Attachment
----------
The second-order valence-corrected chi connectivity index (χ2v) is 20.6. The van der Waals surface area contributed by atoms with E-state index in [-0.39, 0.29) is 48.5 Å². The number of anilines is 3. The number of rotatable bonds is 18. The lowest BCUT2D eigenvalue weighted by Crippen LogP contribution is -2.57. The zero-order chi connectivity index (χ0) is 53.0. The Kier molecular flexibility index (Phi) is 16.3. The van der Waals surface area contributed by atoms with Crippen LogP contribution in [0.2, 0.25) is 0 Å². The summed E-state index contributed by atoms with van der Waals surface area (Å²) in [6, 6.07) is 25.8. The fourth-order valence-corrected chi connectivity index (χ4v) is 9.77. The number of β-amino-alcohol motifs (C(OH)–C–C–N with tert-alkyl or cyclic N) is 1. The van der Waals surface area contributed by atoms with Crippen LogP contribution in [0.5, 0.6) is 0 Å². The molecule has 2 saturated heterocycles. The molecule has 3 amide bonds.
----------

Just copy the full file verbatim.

The second-order valence-corrected chi connectivity index (χ2v) is 20.6. The van der Waals surface area contributed by atoms with E-state index in [-0.39, 0.29) is 48.5 Å². The number of anilines is 3. The number of rotatable bonds is 18. The lowest BCUT2D eigenvalue weighted by Crippen LogP contribution is -2.57. The zero-order chi connectivity index (χ0) is 53.0. The Kier molecular flexibility index (Phi) is 16.3. The van der Waals surface area contributed by atoms with Crippen LogP contribution in [0.2, 0.25) is 0 Å². The summed E-state index contributed by atoms with van der Waals surface area (Å²) in [6, 6.07) is 25.8. The fourth-order valence-corrected chi connectivity index (χ4v) is 9.77. The number of β-amino-alcohol motifs (C(OH)–C–C–N with tert-alkyl or cyclic N) is 1. The van der Waals surface area contributed by atoms with Crippen LogP contribution in [0.5, 0.6) is 0 Å². The molecule has 2 saturated heterocycles. The molecule has 3 amide bonds.